But just as an example. I'm working for this company as their parachute rigger. Thinking back on what I've used from school. Alot of my work with pattern sets and design uses a lot of protective geometry and differential geometry. Unrolling sections of surfaces out of 3d space in to 2d to form pattern sets. Reentry models goes back to my AE courses. I cracked an old Thermo text a couple of weeks ago looking at a problem we were having with our pressurization system. Analyzing INU data from drop test. People say that you will never use what you learned in school, I've found the exact opposite. Particularly the math. But more than that I find the things I studied in school just generally inform me of how things will behave. And I never actually finished my degree. Some time I wonder what else I would have learned. It was invaluable but it was also just a starting point and nothing more then a foundation upon which to start building your experience. What you learn afterwards is what your career is built from. 

 

Lee

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17 hours ago, RiggerLee said:

Don't get too hung up on a major or specialization. My experience is that if you are an engineer you are an engineer. What you study in school is just a starting point. You will grow into what ever industry you wind up in. Example, I'm working for a rocket company. We're rocket scientist. The head guy is an electrical engineer. My boss who does the engine development and got put in charge of recovery systems came out of the petroleum industry. I'm not sure about his degree if he has an engineering degree it's probable in mechanical? Another is just a blue collar guy out of the air gas industry. He does all of our cryogenics and most of the construction on the rocket. There is a contractor that is a dynamacist that I'm sure has aerospace degrees. But I think I might be the only person here at the shop that was an AE, aerospace engineering major and I'm the seamstress. Maybe that should tell you some thing about the viability of that degree path... If I was to actually give you advice, I'd tell you to study your math. Maybe even get a minor in it. Regardless of what your paper says, some thing general like mechanical engineering or EE or some thing more specialized like AE, there will be a place for you in what ever industry you presue.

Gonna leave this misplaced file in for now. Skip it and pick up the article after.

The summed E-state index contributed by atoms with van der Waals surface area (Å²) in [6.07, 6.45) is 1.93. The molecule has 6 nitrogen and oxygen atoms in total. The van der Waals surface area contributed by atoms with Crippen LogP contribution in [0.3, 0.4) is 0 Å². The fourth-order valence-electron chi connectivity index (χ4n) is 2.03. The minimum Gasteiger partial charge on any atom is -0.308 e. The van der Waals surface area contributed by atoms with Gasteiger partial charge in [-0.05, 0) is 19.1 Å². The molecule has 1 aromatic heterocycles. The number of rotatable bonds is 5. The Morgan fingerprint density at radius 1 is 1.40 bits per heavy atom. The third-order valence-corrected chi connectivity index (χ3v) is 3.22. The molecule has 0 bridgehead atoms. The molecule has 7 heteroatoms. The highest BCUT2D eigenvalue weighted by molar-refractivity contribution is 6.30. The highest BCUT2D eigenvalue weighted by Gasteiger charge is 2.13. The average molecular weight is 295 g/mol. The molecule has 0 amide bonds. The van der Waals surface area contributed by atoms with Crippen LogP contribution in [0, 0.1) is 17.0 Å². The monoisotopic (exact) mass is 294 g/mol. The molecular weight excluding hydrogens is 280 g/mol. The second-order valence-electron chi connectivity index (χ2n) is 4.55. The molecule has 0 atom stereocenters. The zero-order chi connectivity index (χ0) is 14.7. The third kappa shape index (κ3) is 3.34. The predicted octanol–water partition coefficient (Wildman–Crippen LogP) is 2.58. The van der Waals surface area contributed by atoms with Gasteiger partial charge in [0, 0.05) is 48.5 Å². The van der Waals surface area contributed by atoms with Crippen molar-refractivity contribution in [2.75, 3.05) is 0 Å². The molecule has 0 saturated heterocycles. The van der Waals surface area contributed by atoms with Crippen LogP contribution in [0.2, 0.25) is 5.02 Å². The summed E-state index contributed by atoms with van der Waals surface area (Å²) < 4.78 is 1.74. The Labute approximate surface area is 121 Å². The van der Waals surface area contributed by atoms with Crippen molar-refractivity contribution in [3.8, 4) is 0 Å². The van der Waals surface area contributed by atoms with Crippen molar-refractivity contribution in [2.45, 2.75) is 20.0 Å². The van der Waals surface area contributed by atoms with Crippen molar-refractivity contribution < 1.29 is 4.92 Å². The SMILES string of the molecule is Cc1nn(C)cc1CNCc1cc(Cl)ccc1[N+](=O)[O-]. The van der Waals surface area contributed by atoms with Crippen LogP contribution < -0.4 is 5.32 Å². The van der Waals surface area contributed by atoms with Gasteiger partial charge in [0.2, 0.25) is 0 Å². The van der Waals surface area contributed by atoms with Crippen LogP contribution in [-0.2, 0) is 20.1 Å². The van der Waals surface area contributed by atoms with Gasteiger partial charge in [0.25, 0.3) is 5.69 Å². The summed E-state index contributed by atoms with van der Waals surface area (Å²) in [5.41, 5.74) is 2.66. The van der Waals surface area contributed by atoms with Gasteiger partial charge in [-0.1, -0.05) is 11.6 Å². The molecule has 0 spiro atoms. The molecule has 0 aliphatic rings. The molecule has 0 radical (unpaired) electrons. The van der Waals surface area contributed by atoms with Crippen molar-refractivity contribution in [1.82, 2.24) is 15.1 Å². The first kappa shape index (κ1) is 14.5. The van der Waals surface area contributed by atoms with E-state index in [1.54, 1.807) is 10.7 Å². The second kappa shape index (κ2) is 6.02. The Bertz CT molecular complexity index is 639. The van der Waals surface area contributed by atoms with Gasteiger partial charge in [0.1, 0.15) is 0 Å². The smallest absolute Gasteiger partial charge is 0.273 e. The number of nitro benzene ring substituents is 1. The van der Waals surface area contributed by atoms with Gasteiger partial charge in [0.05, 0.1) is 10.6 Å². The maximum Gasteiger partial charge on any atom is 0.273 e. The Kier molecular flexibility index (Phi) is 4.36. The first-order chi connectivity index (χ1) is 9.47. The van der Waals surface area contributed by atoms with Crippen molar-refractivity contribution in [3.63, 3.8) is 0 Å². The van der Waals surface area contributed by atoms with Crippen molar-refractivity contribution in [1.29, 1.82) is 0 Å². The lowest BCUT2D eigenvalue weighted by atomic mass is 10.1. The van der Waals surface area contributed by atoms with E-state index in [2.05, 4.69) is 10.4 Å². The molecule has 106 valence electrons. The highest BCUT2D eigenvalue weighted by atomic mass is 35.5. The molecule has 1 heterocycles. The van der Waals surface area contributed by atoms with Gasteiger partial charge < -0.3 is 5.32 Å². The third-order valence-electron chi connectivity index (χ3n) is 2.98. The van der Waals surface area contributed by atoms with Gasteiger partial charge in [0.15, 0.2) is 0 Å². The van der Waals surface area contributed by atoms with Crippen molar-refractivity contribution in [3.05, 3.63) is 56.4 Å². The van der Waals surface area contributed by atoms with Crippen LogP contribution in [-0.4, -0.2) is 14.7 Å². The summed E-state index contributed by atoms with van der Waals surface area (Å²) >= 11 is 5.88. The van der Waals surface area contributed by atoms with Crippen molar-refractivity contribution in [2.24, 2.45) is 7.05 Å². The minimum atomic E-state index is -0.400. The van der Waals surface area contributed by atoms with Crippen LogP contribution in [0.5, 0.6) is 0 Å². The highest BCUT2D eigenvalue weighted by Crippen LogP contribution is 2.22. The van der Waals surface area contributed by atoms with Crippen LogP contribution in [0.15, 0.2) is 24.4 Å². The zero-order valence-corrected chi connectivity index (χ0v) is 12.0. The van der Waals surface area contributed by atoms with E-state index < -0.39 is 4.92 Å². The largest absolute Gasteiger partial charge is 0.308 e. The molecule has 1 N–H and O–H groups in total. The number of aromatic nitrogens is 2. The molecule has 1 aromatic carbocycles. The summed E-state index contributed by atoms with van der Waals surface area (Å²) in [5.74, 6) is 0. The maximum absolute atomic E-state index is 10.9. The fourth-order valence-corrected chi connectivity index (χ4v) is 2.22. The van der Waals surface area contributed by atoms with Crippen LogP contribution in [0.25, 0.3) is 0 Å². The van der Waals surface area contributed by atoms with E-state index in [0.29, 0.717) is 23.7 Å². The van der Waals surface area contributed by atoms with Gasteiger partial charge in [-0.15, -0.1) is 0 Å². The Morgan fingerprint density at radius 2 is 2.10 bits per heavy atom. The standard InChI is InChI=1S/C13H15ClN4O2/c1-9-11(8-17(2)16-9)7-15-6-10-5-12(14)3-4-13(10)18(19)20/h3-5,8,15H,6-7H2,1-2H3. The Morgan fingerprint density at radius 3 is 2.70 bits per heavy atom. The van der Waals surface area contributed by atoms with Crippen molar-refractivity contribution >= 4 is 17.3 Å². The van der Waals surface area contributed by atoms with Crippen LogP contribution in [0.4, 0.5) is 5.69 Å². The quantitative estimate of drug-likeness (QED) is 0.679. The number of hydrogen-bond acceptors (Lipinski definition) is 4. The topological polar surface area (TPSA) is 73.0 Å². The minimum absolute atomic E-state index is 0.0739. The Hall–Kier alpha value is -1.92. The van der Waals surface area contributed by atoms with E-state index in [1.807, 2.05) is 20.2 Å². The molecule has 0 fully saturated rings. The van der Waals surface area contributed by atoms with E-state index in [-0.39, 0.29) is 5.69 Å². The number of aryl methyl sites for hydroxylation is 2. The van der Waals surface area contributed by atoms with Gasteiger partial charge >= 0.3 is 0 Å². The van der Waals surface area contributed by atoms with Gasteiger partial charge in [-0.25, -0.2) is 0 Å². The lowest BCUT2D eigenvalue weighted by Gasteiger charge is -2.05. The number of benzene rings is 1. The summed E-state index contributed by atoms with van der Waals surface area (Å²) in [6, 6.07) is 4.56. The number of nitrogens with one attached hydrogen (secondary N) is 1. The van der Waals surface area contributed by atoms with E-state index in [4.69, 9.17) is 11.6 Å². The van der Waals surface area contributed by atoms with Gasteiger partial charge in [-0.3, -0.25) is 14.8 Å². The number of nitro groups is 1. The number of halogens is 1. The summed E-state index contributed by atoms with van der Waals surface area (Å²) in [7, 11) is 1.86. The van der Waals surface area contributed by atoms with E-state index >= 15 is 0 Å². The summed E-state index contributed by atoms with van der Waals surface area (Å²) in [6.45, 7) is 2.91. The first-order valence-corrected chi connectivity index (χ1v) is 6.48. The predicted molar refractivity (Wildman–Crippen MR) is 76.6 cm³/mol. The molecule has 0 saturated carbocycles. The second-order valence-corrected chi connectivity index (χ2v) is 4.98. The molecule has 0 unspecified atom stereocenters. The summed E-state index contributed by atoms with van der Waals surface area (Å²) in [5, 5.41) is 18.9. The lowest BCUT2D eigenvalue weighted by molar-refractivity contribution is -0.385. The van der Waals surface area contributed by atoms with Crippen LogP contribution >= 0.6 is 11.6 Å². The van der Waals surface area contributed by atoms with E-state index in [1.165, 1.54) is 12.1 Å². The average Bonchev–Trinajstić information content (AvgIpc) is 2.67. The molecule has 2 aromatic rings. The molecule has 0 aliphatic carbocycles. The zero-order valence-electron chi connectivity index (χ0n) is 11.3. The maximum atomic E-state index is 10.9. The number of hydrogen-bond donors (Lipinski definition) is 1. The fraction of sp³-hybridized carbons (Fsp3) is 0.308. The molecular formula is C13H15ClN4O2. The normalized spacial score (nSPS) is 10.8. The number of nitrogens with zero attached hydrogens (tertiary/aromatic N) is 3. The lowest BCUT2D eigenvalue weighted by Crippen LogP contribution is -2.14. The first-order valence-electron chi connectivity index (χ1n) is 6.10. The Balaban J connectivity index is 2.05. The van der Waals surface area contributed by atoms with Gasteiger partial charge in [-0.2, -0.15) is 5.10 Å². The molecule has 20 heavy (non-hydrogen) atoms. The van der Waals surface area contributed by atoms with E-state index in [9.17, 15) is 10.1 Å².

But just as an example. I'm working for this company as their parachute rigger. Thinking back on what I've used from school. Alot of my work with pattern sets and design uses a lot of protective geometry and differential geometry. Unrolling sections of surfaces out of 3d space in to 2d to form pattern sets. Reentry models goes back to my AE courses. I cracked an old Thermo text a couple of weeks ago looking at a problem we were having with our pressurization system. Analyzing INU data from drop test. People say that you will never use what you learned in school, I've found the exact opposite. Particularly the math. But more than that I find the things I studied in school just generally inform me of how things will behave. And I never actually finished my degree. Some time I wonder what else I would have learned. It was invaluable but it was also just a starting point and nothing more then a foundation upon which to start building your experience. What you learn afterwards is what your career is built from. 

 

Lee

This is some really good advice, thank you so much for it. I am now trying to get in contact with the companies mentioned above and some i've found here and there so that I get to know the industry better. A company based in France would be really cool for my internships but if i don't get lucky enough I will try to go to the US. I am also starting my aff in July, hope it will widen my network.

Thanks again every one for your answers :D 

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Don't get too hung up on a major or specialization. My experience is that if you are an engineer you are an engineer. What you study in school is just a starting point. 

Pretty valid. My undergrad is in civil and my graduate degree is in aeronautical. I tell non-engineers that both disciplines rely on Newton's F=mA, but in civil A must always equal zero and in aero, it almost never does. Gross approximation of the truth, but you know how non-engineers are. -_-

If you have the option, I would recommend taking an elective in a Computational Fluid Dynamics course if you can. I know Scott uses it in his work and it is the future. Wind tunnel in a box.